At the time, Japanese painting was widely regarded as flat and primitive compared to Western painting. The primary complaint was that it lacked the mechanisms used in Western art, including scientific perspective and chiaroscuro shading, that create dimension and variations in light. Convinced that Japanese painting could not compete unless this perceived deficiency was overcome, Okakura challenged his students to find new ways of expressing air and light. Rather than borrow from the West, Okakura urged them to look within the traditions of China and Japan so that their solution might be authentically Asian.
One approach the talented young artists tried was to do away with the strong outlines that previously characterized Japanese art. Instead, they used wash techniques to put down pigment in subtle ways so that colors or tones seemed to melt into one another without perceptible transitions, lines or edges. This, too, was initially ridiculed by critics, who gave it the pejorative name morotai (blurred style). Undaunted, the group at Izura persevered with the unconventional style, making modifications and eventually winning acceptance. Hishida and Yokoyama came to be recognized as masters in this highly atmospheric way of painting; their works are included in the collections of top museums around the world.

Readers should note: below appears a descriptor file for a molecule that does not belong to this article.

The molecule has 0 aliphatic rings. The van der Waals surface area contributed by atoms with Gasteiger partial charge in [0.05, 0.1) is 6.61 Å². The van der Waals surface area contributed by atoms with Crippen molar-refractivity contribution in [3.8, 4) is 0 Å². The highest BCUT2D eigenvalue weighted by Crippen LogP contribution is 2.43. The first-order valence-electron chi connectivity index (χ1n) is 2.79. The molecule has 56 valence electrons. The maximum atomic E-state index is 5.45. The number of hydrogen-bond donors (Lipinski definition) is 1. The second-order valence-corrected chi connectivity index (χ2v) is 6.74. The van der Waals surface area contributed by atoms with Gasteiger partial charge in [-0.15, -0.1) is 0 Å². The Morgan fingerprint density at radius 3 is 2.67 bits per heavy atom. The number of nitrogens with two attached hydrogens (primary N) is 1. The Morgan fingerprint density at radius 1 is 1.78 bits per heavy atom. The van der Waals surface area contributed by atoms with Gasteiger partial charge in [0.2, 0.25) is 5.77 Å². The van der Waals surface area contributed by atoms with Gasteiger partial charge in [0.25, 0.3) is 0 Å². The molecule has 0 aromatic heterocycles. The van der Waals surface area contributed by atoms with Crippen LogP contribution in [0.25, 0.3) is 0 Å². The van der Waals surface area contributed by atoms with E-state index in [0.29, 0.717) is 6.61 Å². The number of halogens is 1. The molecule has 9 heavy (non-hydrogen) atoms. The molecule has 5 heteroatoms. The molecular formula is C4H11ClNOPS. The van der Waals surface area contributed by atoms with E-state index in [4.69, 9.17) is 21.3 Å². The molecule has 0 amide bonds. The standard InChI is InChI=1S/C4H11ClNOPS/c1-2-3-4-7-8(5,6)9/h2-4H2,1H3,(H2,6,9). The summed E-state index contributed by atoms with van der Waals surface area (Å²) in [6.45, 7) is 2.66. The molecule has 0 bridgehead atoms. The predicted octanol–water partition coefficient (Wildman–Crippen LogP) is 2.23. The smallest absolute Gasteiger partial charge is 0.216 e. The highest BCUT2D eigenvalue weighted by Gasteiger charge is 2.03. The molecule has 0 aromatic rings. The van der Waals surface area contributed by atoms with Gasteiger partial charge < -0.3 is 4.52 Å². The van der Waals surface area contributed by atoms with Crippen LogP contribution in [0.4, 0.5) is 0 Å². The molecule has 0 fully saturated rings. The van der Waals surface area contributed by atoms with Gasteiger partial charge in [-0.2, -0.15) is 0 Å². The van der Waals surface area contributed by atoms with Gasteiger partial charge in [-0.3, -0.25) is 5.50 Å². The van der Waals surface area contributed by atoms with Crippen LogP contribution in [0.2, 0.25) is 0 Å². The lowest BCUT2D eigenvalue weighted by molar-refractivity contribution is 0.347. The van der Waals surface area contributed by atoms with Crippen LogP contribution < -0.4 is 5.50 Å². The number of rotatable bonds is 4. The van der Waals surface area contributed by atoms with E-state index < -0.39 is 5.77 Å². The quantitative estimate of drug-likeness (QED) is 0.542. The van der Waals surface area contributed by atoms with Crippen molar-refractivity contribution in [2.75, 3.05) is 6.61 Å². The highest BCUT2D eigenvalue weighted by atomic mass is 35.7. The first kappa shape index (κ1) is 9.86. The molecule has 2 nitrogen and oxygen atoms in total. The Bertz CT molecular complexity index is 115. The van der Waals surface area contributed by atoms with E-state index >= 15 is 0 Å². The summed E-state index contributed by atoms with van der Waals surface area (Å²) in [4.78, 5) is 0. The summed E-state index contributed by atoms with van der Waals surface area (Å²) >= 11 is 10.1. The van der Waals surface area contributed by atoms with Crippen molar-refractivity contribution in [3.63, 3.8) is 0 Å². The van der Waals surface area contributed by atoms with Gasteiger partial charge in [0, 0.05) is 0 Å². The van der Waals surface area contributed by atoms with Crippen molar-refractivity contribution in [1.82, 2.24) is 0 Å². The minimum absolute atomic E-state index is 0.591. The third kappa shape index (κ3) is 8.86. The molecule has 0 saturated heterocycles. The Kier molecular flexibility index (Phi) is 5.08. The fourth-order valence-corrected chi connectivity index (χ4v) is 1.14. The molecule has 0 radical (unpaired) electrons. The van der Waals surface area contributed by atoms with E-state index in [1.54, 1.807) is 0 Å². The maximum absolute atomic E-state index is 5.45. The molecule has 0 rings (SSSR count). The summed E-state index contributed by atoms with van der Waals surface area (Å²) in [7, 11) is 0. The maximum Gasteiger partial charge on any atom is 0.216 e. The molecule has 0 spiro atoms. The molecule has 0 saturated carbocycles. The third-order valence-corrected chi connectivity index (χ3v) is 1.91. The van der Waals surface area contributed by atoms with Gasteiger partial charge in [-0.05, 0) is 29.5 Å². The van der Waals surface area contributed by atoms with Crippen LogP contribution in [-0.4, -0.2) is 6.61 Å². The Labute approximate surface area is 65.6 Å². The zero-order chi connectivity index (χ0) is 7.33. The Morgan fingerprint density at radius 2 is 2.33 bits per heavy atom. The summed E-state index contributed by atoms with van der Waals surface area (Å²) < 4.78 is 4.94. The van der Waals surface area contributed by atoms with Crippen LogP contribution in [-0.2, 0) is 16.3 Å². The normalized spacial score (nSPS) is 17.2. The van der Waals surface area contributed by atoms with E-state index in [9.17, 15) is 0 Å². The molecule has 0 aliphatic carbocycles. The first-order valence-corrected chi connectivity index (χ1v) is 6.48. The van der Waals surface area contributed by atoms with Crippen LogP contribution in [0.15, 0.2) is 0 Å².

The collaboration lasted less than two years, from late 1906 until June 1908, when Hishida had to return to Tokyo to receive treatment for illness. Okakura too departed for the United States to direct a new department of Asian art at the Museum of Fine Arts in Boston, and the rest of the group disbanded. A year after Okakura’s death, Yokoyama revived the organization in Tokyo, where it continues to this day as the single most important institution for the promotion of nihonga.